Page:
Midway through the second half of Washington’s 104-67, rope-a-dope pummeling of its Ivy League visitors from Penn on Saturday, Huskies coach Lorenzo Romar gave senior guard Andrew Andrews a well-earned breather.
The substitution of Dejounte Murray for Andrews put five freshman on the floor, and I couldn’t help but recall the sensation another team created when five freshmen played together in 1992. With their black socks, baggy shorts hanging below the knees and a flair for turning every fast break into a highlight, Michigan’s Fab Five became college basketball’s version of hip-hop royalty.
During the 23 years since the Fab Five announced its presence with a shout, the notion of a freshmen quintet isn’t as startling. Kentucky, for instance, won the 2013 national championship with a lineup that usually included five first-year starters.
And yet, watching the likes of Murray, Marquese Chriss, Matisse Thybulle, David Crisp and Noah Dickerson execute on both ends of the floor with full-throttle enthusiasm, I remembered that Romar was present at the creation of the Fab Five. Upon retiring from the NBA, the former guard traveled to Michigan on an exhibition tour with Athletes In Action and dropped 45 on the Wolverines.
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So, coach, any temptation to connect the dots?
“There’s no parallels with the Fab Five. That was a unique group,” he said. “We are not the Fab Five. OK, moving along …
“There’s something about the excitement of youth. These guys aren’t cool. They don’t go out and think: I don’t want to play too hard because people are watching. They feel it is cool to play hard. Not every freshmen group is like that.”
There’s a lot to like about the 2015 UW recruiting class that Rivals.com has ranked No. 6 in the country. (Michigan’s 1992 class, with four players considered Top 10 talents out of high school, was the best ever assembled.) To a man, the Huskies’ freshmen are physically acrobatic and mentally tough.
But the virtue most endearing to Romar is a competitive spirit necessary to sustain the kind of 40-minute attack that overwhelmed the Quakers. Washington took a 16-0 lead — its second such barrage in two games — and never stopped hustling because, well, hustling is cool.
“This is a unique group of kids,” he said. “We were able to see that from Day One, in the summer, when the guys took their visits. They interacted with each other right away.”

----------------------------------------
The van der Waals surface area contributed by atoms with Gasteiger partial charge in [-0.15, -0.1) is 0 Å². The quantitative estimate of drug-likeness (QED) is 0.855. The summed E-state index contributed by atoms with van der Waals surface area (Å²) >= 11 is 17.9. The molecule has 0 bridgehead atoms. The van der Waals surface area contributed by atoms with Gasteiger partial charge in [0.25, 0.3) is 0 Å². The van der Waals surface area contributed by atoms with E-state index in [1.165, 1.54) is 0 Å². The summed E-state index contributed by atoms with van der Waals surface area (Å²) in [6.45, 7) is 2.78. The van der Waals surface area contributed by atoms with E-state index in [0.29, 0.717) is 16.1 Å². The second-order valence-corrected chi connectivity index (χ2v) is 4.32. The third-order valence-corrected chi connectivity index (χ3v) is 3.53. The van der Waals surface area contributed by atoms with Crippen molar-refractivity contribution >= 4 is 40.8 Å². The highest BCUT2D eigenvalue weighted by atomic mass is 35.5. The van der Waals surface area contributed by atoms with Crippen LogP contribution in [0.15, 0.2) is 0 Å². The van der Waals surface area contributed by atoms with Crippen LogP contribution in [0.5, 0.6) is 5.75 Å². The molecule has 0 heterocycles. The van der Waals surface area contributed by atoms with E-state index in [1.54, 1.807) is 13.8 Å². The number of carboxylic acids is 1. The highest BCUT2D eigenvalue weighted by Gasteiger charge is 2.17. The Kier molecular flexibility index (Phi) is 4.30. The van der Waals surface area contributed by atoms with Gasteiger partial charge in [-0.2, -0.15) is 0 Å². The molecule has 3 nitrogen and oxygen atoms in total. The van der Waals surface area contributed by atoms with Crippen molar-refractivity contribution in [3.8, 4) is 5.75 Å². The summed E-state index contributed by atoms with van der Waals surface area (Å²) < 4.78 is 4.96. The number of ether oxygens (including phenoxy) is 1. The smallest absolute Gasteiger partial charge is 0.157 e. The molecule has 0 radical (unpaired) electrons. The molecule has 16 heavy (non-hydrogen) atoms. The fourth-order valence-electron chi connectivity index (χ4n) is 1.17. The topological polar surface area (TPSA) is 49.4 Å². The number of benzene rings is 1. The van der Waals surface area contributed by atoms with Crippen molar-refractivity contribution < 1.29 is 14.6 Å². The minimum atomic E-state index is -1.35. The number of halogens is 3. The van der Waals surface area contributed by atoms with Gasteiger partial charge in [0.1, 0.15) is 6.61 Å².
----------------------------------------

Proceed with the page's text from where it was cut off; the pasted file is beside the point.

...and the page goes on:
The freshmen-rich Huskies — there are eight on a roster of 15 — weren’t immune to making mistakes typically associated with freshmen Saturday. Imaginative, no-look passes sometimes ended up as no-chance-to-catch passes; they were whistled for 29 fouls, and their eagerness to crash the defensive boards resulted in an occasional open look for an opponent’s three-point shot.
But there’s something exciting afoot at Hec Edmundson Pavilion. A plodding team that had trouble forcing turnovers and scoring last season has evolved into a team that exerts full-court pressure and creates turnovers. And whenever there’s a turnover, it’s the Huskies’ cue to embark on a fun run.
“People watch us play and talk about up-tempo,” Romar said. “Sometimes that suggests you’re not disciplined. I will argue with anyone that slowing it down and playing deliberately doesn’t take as much discipline as playing up-tempo.
“You have to run the entire time. You have to be in the lanes, denying. You have to pressure the ball, be in the right position, and you have to do this the entire time.”
In other words, you have to be in synch with your teammates. Although Washington’s four freshmen starters arrived at Montlake from disparate points — Chriss from California, Dickerson from Georgia, Thybulle and Murray from the Seattle area — they exude the sense that they’ve been playing games together since they were toddlers.
But there still is some work to do on that front. Next up for the Huskies is a Wednesday morning match against Gonzaga in the Bahamas, an assignment more meaningful for some than others.
Murray, a Rainier Beach product, can’t wait to participate in the rebooted rivalry.
“I’m glad this game is back,” he said. “Growing up, I used to watch this game. I know how big this rivalry is.”
Countered Dickerson: “I’m from Atlanta, in SEC country. I didn’t know about Washington-Gonzaga or anything like that. It’s another game, another name on the schedule, so let’s get after it.”
The honest words of a true freshman, among several on a team in a hurry to go places.